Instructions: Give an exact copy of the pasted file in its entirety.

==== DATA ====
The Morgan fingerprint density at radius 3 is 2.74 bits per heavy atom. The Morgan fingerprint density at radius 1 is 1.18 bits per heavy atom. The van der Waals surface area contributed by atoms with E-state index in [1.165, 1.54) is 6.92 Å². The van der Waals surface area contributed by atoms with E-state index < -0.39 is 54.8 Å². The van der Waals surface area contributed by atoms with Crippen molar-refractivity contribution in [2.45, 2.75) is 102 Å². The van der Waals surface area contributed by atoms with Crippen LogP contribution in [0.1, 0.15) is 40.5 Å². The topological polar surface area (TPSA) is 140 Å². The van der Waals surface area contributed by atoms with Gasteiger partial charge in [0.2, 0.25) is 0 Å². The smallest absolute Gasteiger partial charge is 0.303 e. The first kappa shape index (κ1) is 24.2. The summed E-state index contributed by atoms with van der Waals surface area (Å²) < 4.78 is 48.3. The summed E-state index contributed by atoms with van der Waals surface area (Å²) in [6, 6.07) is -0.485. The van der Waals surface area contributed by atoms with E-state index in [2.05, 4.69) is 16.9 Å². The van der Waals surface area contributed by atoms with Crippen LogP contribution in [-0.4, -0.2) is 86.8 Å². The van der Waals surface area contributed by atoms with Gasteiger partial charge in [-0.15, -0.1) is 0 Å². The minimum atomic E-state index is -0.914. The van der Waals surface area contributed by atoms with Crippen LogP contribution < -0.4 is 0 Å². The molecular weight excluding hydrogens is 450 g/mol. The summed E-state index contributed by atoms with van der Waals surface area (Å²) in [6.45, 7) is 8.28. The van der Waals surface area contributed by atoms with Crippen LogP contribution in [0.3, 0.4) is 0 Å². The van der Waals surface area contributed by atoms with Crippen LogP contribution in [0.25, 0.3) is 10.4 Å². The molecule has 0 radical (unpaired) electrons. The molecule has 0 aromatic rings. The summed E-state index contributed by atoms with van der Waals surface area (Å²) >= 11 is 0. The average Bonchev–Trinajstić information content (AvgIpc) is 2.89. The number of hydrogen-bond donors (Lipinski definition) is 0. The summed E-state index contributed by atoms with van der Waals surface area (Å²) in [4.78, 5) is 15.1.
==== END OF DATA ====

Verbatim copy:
The Morgan fingerprint density at radius 3 is 2.74 bits per heavy atom. The Morgan fingerprint density at radius 1 is 1.18 bits per heavy atom. The van der Waals surface area contributed by atoms with E-state index in [1.165, 1.54) is 6.92 Å². The van der Waals surface area contributed by atoms with E-state index < -0.39 is 54.8 Å². The van der Waals surface area contributed by atoms with Crippen molar-refractivity contribution in [2.45, 2.75) is 102 Å². The van der Waals surface area contributed by atoms with Crippen LogP contribution in [0.1, 0.15) is 40.5 Å². The topological polar surface area (TPSA) is 140 Å². The van der Waals surface area contributed by atoms with Gasteiger partial charge in [0.2, 0.25) is 0 Å². The smallest absolute Gasteiger partial charge is 0.303 e. The first kappa shape index (κ1) is 24.2. The summed E-state index contributed by atoms with van der Waals surface area (Å²) < 4.78 is 48.3. The summed E-state index contributed by atoms with van der Waals surface area (Å²) in [6, 6.07) is -0.485. The van der Waals surface area contributed by atoms with E-state index in [2.05, 4.69) is 16.9 Å². The van der Waals surface area contributed by atoms with Crippen LogP contribution in [-0.4, -0.2) is 86.8 Å². The van der Waals surface area contributed by atoms with Gasteiger partial charge in [-0.15, -0.1) is 0 Å². The minimum atomic E-state index is -0.914. The van der Waals surface area contributed by atoms with Crippen LogP contribution < -0.4 is 0 Å². The molecular weight excluding hydrogens is 450 g/mol. The summed E-state index contributed by atoms with van der Waals surface area (Å²) in [6.45, 7) is 8.28. The van der Waals surface area contributed by atoms with Crippen LogP contribution in [0.3, 0.4) is 0 Å². The van der Waals surface area contributed by atoms with Crippen LogP contribution in [0.25, 0.3) is 10.4 Å². The molecule has 0 radical (unpaired) electrons. The molecule has 0 aromatic rings. The summed E-state index contributed by atoms with van der Waals surface area (Å²) >= 11 is 0. The average Bonchev–Trinajstić information content (AvgIpc) is 2.89. The number of hydrogen-bond donors (Lipinski definition) is 0. The summed E-state index contributed by atoms with van der Waals surface area (Å²) in [4.78, 5) is 15.1.